972 F.2d 356
Colin JENKINS, Plaintiff-Appellant,
STATE OF UTAH, Defendant-Appellee.
United States Court of Appeals, Tenth Circuit.
Aug. 3, 1992.
NOTICE: Although citation of unpublished opinions remains unfavored, unpublished opinions may now be cited if the opinion has persuasive value on a material issue, and a copy is attached to the citing document or, if cited in oral argument, copies are furnished to the Court and all parties. See General Order of November 29, 1993, suspending 10th Cir. Rule 36.3 until December 31, 1995, or further order.
Before JOHN P. MOORE, TACHA and BRORBY, Circuit Judges.
ORDER AND JUDGMENT*
BRORBY, Circuit Judge.
After examining the briefs and the appellate record, this three-judge panel has determined unanimously that oral argument would not be of material assistance in the determination of this appeal. See Fed.R.App.P. 34(a); 10th Cir.R. 34.1.9. The cause is therefore ordered submitted without oral argument.
Mr. Jenkins, a former Utah State inmate, appeals the dismissal of his pro se petition seeking habeas corpus relief.
Mr. Jenkins was convicted in December 1991 of disposing of stolen property. He was sentenced to thirty days in jail and placed on probation for three years. In his petition he stated his appeal to the Utah Court of Appeals was "pending." In his petition Mr. Jenkins complains of "[i]llegal search & seizure or unlawful arrest predicated on [hearsay] evidence."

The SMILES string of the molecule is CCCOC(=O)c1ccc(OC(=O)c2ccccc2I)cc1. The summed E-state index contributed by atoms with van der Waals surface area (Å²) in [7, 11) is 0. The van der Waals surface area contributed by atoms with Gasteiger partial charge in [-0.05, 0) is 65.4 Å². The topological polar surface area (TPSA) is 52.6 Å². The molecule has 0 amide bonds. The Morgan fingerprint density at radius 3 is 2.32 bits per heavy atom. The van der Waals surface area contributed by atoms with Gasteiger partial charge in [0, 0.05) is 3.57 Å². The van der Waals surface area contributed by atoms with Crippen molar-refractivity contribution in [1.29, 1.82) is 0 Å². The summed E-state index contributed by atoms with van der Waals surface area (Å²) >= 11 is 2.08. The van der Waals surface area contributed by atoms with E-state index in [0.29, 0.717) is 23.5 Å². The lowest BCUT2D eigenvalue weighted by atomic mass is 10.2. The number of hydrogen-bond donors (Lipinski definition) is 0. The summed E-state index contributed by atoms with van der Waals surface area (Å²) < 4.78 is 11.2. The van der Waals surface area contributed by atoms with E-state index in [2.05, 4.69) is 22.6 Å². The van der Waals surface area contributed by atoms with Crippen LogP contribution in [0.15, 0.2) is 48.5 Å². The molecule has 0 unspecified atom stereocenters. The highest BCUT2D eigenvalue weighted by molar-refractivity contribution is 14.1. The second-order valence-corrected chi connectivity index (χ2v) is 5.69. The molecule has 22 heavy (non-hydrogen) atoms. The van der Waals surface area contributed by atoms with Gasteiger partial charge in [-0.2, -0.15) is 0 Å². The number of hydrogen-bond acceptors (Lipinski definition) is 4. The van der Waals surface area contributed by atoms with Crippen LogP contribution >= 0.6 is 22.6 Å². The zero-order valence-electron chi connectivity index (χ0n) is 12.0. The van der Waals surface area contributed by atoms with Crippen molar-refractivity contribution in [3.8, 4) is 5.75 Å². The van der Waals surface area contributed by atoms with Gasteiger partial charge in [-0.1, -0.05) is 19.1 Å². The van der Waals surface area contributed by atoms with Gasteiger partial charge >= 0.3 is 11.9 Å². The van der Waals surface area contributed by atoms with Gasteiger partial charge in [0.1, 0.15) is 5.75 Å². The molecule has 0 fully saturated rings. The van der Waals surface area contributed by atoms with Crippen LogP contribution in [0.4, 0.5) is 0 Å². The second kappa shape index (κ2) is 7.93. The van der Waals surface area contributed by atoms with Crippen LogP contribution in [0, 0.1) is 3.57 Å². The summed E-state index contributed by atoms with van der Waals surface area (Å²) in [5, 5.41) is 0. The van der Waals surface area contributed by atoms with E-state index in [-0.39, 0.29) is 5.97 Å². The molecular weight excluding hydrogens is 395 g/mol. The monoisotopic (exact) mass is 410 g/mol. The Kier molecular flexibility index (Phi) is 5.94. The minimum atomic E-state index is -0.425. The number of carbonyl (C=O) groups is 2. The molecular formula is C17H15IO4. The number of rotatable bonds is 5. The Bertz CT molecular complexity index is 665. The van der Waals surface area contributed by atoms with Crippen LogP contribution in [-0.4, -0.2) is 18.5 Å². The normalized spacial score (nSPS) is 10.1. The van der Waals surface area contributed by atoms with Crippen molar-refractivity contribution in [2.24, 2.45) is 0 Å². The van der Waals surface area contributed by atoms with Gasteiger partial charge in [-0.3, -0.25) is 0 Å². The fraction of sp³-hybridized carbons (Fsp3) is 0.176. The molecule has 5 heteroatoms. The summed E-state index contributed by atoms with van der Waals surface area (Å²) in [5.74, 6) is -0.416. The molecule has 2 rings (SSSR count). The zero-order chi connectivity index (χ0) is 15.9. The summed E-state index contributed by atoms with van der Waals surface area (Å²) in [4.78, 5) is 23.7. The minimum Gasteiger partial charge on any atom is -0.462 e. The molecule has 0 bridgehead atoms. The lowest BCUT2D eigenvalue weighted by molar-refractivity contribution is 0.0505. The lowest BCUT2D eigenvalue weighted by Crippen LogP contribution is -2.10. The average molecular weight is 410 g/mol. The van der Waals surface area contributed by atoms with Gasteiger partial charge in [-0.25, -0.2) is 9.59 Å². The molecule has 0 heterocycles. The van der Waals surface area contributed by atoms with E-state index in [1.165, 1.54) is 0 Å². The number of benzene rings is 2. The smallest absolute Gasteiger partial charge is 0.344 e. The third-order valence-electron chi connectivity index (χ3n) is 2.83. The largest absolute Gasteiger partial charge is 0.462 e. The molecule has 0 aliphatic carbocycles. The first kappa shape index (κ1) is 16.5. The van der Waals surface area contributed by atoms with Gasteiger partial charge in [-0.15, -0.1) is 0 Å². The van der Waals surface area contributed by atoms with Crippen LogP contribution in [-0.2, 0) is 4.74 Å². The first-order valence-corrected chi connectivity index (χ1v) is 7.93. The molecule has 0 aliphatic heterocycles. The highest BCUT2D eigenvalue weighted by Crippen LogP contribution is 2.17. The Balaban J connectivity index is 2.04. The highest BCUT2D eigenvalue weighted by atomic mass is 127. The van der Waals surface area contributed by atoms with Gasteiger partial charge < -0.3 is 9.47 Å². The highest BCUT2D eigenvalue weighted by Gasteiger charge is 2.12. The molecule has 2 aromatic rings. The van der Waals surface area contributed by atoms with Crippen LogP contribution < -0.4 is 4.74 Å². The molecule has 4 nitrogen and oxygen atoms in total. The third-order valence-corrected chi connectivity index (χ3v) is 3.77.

The district court dismissed Mr. Jenkins' petition for habeas corpus relief holding that as Mr. Jenkins had a state appeal pending he had failed to exhaust his state remedies as required by 28 U.S.C. § 2254.
Mr. Jenkins in his pro se appeal to this court asserts, for the first time, in a conclusory fashion, the Utah higher state courts refuse to act. He then proceeds to argue the merits of his case.
It is fundamental that a federal court may not act unless and until the state court has been given an opportunity to address the petitioner's grievances. Mr. Jenkins has failed to make this showing. It is also fundamental law that an appellate court may not address an issue unless it was first raised in the trial court. Mr. Jenkins fails to make this showing.
The judgment of the district court is AFFIRMED.
This order and judgment has no precedential value and shall not be cited, or used by any court within the Tenth Circuit, except for purposes of establishing the doctrines of the law of the case, res judicata, or collateral estoppel. 10th Cir.R. 36.3